Nexus 7: Google’s Connection to the Tablet Market
Microsoft launched its Surface tablet on June 18, 2012. Google countered at its I/O developers’ conference on June 27, 2012 with the introduction of its Nexus 7 tablet, complete with a 7-inch screen, a front-facing camera, and a Tegra 3 processor made by Nvidia Corporation, and a US$199 price tag for 8 GB (or US$249 for 16 GB). The Nexus 7, to be available for purchase in July 2012, runs on the latest Android 4.1 operating system called Jelly Bean. The companion Galaxy Nexus smartphone and the Nexus Q social streaming media player will also be available for sale, although Nexus Q is not yet available in Canada. Jelly Bean offers the user quicker speeds and improvements to voice-based searching. Google is producing the Nexus 7 in partnership with Asustek Computer Inc. of Taiwan.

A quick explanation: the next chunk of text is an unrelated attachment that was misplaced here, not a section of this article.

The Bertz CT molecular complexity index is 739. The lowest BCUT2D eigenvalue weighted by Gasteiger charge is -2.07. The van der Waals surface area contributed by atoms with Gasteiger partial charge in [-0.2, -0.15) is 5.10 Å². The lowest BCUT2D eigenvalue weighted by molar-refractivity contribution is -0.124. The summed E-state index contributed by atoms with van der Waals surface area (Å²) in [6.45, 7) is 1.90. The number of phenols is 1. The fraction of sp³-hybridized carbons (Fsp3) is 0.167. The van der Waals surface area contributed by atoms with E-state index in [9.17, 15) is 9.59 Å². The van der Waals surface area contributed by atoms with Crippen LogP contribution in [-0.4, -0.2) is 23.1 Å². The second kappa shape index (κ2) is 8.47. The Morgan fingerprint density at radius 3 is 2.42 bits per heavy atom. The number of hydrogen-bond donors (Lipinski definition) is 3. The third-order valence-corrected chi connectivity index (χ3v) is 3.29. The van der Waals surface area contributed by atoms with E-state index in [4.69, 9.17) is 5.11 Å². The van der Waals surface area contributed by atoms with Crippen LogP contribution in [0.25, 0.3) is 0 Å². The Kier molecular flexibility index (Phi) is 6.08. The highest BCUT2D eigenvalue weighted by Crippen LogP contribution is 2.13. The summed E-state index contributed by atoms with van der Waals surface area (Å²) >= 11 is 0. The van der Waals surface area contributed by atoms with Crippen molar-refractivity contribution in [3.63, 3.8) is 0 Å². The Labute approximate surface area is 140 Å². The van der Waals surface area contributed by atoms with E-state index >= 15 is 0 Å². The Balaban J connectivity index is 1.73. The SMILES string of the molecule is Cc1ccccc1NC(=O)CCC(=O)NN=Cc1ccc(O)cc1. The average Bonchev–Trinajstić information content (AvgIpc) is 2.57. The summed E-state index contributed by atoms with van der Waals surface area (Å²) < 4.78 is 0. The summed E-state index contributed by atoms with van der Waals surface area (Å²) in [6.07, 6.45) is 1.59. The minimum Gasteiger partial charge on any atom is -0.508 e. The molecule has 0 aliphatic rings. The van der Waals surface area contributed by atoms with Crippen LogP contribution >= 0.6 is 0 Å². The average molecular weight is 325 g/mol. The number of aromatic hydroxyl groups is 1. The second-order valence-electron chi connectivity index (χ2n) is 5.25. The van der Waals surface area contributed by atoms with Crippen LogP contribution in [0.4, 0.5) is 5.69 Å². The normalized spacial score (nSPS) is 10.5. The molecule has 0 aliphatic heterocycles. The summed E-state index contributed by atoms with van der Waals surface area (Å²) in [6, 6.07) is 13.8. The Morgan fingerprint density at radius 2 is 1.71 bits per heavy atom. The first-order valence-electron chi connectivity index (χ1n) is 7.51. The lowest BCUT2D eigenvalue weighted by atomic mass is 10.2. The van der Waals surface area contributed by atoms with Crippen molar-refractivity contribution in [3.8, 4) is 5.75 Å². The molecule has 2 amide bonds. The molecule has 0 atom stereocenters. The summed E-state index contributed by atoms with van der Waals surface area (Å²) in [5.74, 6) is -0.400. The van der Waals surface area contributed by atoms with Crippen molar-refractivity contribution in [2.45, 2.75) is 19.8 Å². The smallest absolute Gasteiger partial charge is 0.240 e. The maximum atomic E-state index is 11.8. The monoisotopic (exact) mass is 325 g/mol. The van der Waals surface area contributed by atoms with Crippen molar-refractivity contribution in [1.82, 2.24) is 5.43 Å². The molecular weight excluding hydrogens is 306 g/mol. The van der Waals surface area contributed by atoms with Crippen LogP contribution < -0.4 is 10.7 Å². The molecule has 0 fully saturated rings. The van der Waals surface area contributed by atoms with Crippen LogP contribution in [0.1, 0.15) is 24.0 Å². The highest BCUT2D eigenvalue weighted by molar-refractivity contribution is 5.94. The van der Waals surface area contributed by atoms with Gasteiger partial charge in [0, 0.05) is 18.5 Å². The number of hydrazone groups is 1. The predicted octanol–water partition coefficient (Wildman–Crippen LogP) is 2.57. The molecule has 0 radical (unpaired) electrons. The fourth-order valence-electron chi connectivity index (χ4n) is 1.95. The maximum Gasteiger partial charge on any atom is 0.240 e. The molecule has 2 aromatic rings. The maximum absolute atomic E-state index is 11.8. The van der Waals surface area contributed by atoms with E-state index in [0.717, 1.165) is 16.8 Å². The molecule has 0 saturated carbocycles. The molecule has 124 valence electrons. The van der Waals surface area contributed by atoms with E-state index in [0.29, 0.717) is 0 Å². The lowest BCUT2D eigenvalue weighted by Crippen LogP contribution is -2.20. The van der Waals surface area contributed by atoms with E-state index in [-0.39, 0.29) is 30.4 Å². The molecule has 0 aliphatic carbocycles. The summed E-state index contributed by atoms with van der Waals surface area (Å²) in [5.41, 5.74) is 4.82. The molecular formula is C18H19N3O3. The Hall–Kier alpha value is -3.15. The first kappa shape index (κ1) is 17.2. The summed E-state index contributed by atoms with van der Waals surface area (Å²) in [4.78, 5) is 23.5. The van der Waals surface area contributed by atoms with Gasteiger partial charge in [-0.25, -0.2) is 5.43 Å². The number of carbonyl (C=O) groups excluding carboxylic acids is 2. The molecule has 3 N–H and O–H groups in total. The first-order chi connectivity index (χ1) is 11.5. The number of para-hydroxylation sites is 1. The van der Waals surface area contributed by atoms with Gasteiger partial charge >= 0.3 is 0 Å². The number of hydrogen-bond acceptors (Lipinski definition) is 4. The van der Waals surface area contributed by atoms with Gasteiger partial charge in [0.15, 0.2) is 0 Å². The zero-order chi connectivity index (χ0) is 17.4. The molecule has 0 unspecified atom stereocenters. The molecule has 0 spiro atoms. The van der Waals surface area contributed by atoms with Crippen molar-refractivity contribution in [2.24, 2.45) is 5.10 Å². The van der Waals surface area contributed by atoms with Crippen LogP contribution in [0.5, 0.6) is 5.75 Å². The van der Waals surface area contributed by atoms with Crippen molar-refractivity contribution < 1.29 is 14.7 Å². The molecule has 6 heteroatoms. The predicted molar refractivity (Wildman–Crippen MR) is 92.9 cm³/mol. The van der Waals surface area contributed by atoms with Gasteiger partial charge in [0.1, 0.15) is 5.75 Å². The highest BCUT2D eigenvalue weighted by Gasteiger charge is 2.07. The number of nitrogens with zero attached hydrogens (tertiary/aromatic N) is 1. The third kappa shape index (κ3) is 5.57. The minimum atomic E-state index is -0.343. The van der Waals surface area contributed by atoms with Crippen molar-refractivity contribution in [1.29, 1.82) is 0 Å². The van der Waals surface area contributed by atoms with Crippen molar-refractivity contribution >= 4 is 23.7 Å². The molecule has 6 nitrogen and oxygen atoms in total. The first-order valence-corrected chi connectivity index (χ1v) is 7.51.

Various media reports suggest that the Nexus 7 is a direct competitor to Amazon's Kindle Fire (many of the specifications in both tablets are similar: both tablets have wi-fi but Nexus 7 also has Bluetooth and NFC capability; Kindle Fire uses the Android 2.3.4 operating system; but Google has not yet announced a cloud computing storage option for Nexus 7 that is comparable to Amazon's cloud computing services) as well as the Nook Tablet. Like Microsoft did with its Surface tablet, Google is now in direct competition with its hardware partners as well; arguably unlike Microsoft (which has yet to set a price for the Surface), Google may be selling the Nexus 7 at less than cost with the eventual goal of making money by selling content and apps in a manner akin to that adopted by Apple. Also, unlike Microsoft limiting access to the Surface tablet at its launch, people were able to try out Google's Nexus 7 at the I/O developers' conference and related events.